The definition of an architectural planter is really no different to a normal one but customers tend to be looking for a harder wearing, higher quality environment relevant design. Many pots end up being boxes which I personally think is a bit boring and uncreative but I can also see the reasoning behind it.
Often the need for a flower pot is arrived at because of the space or design that has been created. Because of this the pots are not always the focal but more a subtle design touch that needs to fit a space. The pots are often custom made for the project and therefore complex shape simply aren’t feasible.
Companies offering custom services use sheet materials to either weld or to cut the pots to shape so we see a lot of either metal or wooden planters in public spaces. The above image is from a design studio rather than retailer and i was unable to find the where to buy them but the dark wood work well.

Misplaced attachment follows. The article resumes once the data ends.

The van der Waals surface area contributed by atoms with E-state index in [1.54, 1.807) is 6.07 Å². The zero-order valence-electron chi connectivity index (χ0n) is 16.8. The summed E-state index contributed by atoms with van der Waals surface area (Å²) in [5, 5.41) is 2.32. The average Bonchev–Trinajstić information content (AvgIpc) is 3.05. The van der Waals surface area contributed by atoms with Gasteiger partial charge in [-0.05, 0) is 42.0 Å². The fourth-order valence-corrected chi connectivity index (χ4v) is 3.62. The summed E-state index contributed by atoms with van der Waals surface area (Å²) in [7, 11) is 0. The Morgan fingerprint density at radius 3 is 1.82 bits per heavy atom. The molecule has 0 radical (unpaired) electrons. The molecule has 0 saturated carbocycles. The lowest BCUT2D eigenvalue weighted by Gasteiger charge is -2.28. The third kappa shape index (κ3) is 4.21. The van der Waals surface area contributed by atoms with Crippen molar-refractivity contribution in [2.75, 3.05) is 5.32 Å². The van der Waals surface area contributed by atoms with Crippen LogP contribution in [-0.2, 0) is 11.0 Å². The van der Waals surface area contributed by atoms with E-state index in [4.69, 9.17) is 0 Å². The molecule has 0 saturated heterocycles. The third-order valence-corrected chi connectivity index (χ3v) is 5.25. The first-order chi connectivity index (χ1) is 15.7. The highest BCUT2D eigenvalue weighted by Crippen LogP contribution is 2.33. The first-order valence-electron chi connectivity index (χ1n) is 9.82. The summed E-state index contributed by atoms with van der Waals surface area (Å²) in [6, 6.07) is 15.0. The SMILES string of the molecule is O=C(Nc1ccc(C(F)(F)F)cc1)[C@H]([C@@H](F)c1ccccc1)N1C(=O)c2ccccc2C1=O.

Sheet material planters look really nice and contemporary and whilst the shape is pretty limited, the colour can offer designers the chance to get a bit more exciting.
This link to Behance shows several really nice images of public space planters in different colours and settings. the containers have been use in such a way that they really make a feature.
Those projects that aren’t locked to a space limitation have the freedom to play with the pots and make a real feature of them, something like my Kronen, Femkant or Prisme planters are great examples of how to spice up a space with an interesting feature pot.